One tactic that will permeate the eight steps and set you apart is creating a story that stems from a consumer’s desire to need a low rate. Why do they need it, how will it help them, and what do they need to do to get it? This would be an ideal stage setting, indeed.
2. Identify the Problem
Everything you sell must solve a problem. The bigger the problem, the bigger demand to solve it.
One big desire that most of us have, unless you’re Donald Trump, is to save money. The Donald, in all likelihood, probably doesn’t have too stringent of a budget to live on. But the rest of us, most likely, yes.
So the problem is to make a smart purchase and not to bust the budget. But “saying” and “doing” are two different things. How can the consumer achieve this feat successfully? That’s the problem. Now for the rub…
3. Agitate the Problem
It is not enough to simply identify the problem you will be solving. You must agitate it for your audience to really engage. What does that mean? It’s what happens or what the worst-case scenario could turn into if this problem persists.
In this case, we want to save because that’s what we’re told is the smart thing to do. But we also want to have the best, which might cost a bit more. It’s the classic case of the angel and the devil on each shoulder bickering about saving vs. spending.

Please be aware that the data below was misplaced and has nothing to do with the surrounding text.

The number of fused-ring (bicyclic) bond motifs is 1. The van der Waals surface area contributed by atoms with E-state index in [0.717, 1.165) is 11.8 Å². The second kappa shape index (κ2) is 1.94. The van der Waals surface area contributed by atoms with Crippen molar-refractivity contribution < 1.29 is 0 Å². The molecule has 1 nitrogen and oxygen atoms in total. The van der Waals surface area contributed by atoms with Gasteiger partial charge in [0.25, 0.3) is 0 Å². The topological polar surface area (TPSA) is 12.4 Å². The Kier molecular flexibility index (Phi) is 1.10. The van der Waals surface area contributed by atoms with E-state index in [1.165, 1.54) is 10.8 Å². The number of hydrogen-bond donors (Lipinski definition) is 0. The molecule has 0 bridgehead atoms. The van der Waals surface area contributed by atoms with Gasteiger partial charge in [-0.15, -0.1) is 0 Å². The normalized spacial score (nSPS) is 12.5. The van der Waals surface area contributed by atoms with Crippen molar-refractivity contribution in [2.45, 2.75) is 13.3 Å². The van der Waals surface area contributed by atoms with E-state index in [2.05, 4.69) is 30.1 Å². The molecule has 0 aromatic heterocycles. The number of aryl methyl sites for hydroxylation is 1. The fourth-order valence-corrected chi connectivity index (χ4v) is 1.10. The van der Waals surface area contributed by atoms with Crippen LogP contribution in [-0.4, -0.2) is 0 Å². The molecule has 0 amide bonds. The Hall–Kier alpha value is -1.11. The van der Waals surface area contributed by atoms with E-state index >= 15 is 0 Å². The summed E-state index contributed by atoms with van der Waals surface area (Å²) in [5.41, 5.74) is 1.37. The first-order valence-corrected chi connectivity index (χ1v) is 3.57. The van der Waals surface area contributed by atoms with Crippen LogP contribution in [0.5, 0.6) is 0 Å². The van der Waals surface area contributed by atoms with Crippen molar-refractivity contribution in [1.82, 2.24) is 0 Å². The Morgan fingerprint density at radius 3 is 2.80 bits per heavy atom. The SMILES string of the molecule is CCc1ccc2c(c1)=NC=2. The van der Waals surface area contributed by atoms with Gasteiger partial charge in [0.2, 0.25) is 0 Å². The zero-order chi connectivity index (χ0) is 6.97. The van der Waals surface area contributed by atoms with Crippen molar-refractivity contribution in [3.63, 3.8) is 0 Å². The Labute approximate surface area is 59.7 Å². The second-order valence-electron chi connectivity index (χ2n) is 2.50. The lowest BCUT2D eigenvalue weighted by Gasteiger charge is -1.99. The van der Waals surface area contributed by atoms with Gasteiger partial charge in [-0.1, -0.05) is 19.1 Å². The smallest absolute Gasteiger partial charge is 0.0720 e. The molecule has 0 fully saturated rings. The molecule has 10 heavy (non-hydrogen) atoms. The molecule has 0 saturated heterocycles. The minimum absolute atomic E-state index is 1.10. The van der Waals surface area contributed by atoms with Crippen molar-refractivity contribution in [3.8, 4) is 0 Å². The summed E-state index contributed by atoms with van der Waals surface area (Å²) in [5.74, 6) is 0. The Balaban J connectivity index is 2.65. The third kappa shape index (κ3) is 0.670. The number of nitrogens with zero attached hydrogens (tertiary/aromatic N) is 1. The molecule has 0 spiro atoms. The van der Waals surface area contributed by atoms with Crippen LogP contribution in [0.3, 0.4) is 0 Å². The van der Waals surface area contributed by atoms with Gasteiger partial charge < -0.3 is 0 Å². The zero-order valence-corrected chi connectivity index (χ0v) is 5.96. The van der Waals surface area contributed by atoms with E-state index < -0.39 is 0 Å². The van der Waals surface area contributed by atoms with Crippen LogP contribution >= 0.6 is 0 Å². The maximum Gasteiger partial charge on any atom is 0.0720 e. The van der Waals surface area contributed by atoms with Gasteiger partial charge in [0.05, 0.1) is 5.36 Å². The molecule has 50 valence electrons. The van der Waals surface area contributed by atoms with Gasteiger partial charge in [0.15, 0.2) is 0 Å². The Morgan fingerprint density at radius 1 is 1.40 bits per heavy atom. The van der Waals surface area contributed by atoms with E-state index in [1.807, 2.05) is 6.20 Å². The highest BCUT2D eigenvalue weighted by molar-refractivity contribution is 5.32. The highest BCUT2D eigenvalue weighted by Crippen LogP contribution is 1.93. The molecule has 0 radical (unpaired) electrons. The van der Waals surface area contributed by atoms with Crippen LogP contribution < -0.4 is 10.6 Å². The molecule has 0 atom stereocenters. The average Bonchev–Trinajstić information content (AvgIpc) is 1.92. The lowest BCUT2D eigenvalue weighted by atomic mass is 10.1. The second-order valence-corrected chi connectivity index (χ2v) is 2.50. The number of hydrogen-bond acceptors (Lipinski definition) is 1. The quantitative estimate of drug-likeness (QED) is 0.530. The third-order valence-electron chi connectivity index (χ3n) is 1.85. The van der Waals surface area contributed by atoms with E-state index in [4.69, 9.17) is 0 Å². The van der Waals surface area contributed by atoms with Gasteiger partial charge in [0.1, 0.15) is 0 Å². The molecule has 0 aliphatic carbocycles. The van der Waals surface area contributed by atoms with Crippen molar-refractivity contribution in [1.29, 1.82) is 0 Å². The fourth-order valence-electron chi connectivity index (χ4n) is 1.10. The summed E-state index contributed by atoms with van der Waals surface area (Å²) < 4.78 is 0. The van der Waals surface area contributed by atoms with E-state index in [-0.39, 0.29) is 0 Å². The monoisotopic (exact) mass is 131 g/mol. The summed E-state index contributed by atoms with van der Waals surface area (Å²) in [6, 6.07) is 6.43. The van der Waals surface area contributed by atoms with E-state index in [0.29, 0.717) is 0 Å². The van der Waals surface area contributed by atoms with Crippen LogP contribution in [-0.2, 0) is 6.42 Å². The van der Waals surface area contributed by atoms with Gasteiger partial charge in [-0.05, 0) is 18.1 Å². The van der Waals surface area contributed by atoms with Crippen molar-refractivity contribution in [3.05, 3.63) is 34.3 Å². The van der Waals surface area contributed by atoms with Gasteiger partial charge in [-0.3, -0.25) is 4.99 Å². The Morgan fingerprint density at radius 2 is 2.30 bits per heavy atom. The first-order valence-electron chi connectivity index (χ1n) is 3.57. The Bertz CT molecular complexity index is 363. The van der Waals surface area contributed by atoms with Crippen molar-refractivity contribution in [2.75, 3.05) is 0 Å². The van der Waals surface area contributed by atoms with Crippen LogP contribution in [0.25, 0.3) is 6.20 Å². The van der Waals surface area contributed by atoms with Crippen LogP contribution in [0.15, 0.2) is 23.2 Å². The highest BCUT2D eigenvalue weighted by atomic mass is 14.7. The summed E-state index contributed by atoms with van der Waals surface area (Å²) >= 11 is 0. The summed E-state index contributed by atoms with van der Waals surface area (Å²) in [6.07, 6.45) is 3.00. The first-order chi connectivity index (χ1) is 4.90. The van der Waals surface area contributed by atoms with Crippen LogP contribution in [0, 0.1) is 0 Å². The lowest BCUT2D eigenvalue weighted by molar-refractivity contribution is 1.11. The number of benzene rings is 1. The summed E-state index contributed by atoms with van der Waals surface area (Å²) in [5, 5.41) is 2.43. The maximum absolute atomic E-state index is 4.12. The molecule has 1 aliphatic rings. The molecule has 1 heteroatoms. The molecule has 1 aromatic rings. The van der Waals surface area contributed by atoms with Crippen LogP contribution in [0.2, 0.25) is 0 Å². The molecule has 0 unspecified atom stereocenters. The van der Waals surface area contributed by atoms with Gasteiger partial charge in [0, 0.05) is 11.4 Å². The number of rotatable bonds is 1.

That’s agitating that we all can relate to – and resonates really well on screen.
4. Identify the Solution
The solution isn’t you or your credit union’s products or services. The solution creates an inherent problem, which is: how do I fix or stop the original problem?
Cue your credit union riding in on shiny white stallion ready to save the day: a.k.a. the solution. Your credit union is the solution because it’s a solid financial institution that has super low rates, superb member service, and much more that allows the consumer to perhaps spend a bit more and save at the same time.
That’s pretty cool. So how does one do this at your credit union? Let’s proceed to step five.
5. Introduce your Product/Service
Now it is time to introduce what you’ve been pitching. Include a big promise or guarantee with your introduction.
For example, it’s time to show off your new auto or mortgage lending package with those super low rates that will allow your member to spend and save – satisfying both desires. You can also declare, in a non-salesy tone, that your credit union’s rates are some of the lowest in town – or even the lowest if that’s accurate.
6. Results and Benefits
What does your product/service do that will benefit your members? Can you demonstrate any unique features or selling points? (Remember: For video, you want to show, not tell.)